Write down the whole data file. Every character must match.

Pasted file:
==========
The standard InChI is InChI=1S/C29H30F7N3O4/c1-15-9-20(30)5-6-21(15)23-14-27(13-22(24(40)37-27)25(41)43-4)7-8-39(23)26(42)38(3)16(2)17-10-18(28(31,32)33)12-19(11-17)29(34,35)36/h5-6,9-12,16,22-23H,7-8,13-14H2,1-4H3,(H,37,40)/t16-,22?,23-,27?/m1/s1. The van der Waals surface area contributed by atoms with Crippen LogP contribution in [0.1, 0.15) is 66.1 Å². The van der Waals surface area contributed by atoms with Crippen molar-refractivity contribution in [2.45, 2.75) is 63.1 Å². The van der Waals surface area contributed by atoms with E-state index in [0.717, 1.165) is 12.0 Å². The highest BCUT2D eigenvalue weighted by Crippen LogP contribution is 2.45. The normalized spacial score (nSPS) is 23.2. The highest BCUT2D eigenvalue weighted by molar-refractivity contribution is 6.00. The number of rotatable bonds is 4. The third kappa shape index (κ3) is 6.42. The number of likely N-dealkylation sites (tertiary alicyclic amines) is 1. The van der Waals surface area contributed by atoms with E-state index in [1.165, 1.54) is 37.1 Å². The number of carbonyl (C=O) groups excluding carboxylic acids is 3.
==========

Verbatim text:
The standard InChI is InChI=1S/C29H30F7N3O4/c1-15-9-20(30)5-6-21(15)23-14-27(13-22(24(40)37-27)25(41)43-4)7-8-39(23)26(42)38(3)16(2)17-10-18(28(31,32)33)12-19(11-17)29(34,35)36/h5-6,9-12,16,22-23H,7-8,13-14H2,1-4H3,(H,37,40)/t16-,22?,23-,27?/m1/s1. The van der Waals surface area contributed by atoms with Crippen LogP contribution in [0.1, 0.15) is 66.1 Å². The van der Waals surface area contributed by atoms with Crippen molar-refractivity contribution in [2.45, 2.75) is 63.1 Å². The van der Waals surface area contributed by atoms with E-state index in [0.717, 1.165) is 12.0 Å². The highest BCUT2D eigenvalue weighted by Crippen LogP contribution is 2.45. The normalized spacial score (nSPS) is 23.2. The highest BCUT2D eigenvalue weighted by molar-refractivity contribution is 6.00. The number of rotatable bonds is 4. The third kappa shape index (κ3) is 6.42. The number of likely N-dealkylation sites (tertiary alicyclic amines) is 1. The van der Waals surface area contributed by atoms with E-state index in [1.165, 1.54) is 37.1 Å². The number of carbonyl (C=O) groups excluding carboxylic acids is 3.